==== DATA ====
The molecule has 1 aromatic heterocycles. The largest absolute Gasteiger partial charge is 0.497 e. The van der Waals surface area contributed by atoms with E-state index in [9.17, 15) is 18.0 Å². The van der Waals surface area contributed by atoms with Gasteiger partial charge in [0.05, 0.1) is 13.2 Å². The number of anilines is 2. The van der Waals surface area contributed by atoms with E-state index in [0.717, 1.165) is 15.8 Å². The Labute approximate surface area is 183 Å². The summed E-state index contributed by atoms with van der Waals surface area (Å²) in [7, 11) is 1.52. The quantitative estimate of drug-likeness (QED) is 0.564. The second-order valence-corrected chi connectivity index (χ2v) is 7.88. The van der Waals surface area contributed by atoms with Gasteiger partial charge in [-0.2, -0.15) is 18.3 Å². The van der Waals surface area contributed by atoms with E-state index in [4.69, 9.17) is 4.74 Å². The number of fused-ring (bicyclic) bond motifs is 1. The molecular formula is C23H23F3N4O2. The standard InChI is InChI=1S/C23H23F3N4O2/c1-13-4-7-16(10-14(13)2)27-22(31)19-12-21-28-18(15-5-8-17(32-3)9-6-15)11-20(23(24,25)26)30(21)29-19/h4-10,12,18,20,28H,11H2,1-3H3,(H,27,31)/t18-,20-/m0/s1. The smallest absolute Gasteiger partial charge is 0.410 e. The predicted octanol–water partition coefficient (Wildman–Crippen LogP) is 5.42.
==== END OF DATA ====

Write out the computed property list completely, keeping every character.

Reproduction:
The molecule has 1 aromatic heterocycles. The largest absolute Gasteiger partial charge is 0.497 e. The van der Waals surface area contributed by atoms with E-state index in [9.17, 15) is 18.0 Å². The van der Waals surface area contributed by atoms with Gasteiger partial charge in [0.05, 0.1) is 13.2 Å². The number of anilines is 2. The van der Waals surface area contributed by atoms with E-state index in [0.717, 1.165) is 15.8 Å². The Labute approximate surface area is 183 Å². The summed E-state index contributed by atoms with van der Waals surface area (Å²) in [7, 11) is 1.52. The quantitative estimate of drug-likeness (QED) is 0.564. The second-order valence-corrected chi connectivity index (χ2v) is 7.88. The van der Waals surface area contributed by atoms with Gasteiger partial charge in [-0.2, -0.15) is 18.3 Å². The van der Waals surface area contributed by atoms with E-state index in [4.69, 9.17) is 4.74 Å². The number of fused-ring (bicyclic) bond motifs is 1. The molecular formula is C23H23F3N4O2. The standard InChI is InChI=1S/C23H23F3N4O2/c1-13-4-7-16(10-14(13)2)27-22(31)19-12-21-28-18(15-5-8-17(32-3)9-6-15)11-20(23(24,25)26)30(21)29-19/h4-10,12,18,20,28H,11H2,1-3H3,(H,27,31)/t18-,20-/m0/s1. The smallest absolute Gasteiger partial charge is 0.410 e. The predicted octanol–water partition coefficient (Wildman–Crippen LogP) is 5.42.